Idaho’s flap over the quality of its public school teacher evaluations is “overblown,” Emma Atchley, State Board of Education president said Thursday.
Atchley’s comments followed a report on teacher evaluations made public last week that districts said unfairly made schools appear they were falling short on assessments.
The company that did the analysis on a sample of public school teacher reviews told the board Thursday there were no inaccuracies in the evaluations and that the districts did nothing wrong.
“They are using (the evaluations) appropriately,” said Tony Davis, consulting director for the nonprofit McRel International, a Denver-based consulting organization that conducted the review. The analysis “was not meant to indict the districts.”
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The Associated Press reported that the Idaho Department of Education paid more than $112,000 for the review of the state’s teacher evaluation system, but did not instruct the consultants team to ensure the system was complying with state law.
State law allows public school districts to build their own model for teacher evaluations as long as they follow state statutes and submit those plans to the Education Department for approval. Instead of comparing each evaluation to the individual model it was built under, McREL was instructed by a state advisory committee to compare them all to one specific model.
As a result, the consulting team found that 99 percent of the selected evaluations were incomplete in the 2014-15 school year.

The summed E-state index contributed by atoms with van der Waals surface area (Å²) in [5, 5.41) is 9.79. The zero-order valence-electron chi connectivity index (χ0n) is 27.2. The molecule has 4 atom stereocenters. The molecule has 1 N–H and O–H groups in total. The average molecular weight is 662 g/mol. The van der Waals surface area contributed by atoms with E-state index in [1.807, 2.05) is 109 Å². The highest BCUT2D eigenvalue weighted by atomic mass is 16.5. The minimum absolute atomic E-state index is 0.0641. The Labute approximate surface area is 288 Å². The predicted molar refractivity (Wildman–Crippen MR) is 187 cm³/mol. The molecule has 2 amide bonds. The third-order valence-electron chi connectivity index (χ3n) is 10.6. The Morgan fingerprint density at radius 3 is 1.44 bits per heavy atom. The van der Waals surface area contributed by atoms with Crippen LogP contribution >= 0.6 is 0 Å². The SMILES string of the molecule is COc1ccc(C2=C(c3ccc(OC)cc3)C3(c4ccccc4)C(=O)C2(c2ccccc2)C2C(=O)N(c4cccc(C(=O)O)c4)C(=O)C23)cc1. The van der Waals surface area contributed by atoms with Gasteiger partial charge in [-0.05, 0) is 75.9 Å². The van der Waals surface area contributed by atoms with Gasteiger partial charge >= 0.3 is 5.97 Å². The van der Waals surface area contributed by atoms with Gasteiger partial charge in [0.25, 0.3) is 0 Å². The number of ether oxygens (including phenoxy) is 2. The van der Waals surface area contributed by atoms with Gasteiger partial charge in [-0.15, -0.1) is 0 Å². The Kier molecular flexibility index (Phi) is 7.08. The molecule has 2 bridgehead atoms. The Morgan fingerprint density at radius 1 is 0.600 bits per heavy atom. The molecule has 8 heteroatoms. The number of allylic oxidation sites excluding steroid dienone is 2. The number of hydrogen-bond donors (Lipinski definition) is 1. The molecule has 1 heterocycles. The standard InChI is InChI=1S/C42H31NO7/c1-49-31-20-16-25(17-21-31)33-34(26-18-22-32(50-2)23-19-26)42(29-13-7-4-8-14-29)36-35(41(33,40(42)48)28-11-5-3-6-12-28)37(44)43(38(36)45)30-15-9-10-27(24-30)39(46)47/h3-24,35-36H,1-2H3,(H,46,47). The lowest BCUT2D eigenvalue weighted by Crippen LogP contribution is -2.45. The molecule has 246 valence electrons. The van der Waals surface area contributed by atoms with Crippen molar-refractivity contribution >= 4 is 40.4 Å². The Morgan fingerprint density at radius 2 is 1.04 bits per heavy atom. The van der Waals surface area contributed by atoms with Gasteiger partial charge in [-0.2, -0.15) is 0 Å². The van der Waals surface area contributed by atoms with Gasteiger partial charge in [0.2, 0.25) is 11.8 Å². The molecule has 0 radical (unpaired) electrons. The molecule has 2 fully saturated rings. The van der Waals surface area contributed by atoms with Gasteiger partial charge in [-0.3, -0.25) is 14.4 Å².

The report’s findings have frustrated school administrators across the state, with many arguing that the state set the consultations to compare apples to oranges and thus inadvertently undermined the trust that schools are properly vetting their teachers.
The McRel report said just three of the 255 evaluations surveyed met all the standards laid out by a committee of the State Department of Education on what to look for.
The report also said evaluations were inconsistent and needed to better align to the state’s evaluation model. Idaho adopted the model in 2010, and officials have been getting training since 2013.
McRel did not have Idaho state laws or rules from the State Board of Education to use in doing its evaluations, said Tedra Clark, who headed up the McRel study.
Districts complained earlier this week that the report measured them against standards they were not required to meet and looked at evaluations from 2014-2015, a year before the teacher pay program that will use evaluations took effect.
Davis said the report was an analysis of general data brought together from 255 evaluations and not a detailed audit that would have drilled more deeply into specifics in evaluations.
“I am glad to hear it wasn’t an audit,” said Don Coberly, Boise School District superintendent, who criticized the McRel report. “But that was not what was reported by the media ... and that is what the Legislature heard.”
Clark said the report should be viewed as a baseline for evaluations taken the year before they will become part of the teacher’s career ladder and formal performance reviews. Beginning in 2018-2019, evaluations will measure job performance and teacher pay, and stretch over three years.
Now, Coberly said, districts have to go to lawmakers and make certain they understand the concerns superintendents have with the report.
“We view it as a very important issue,” he said.
The Associated Press contributed.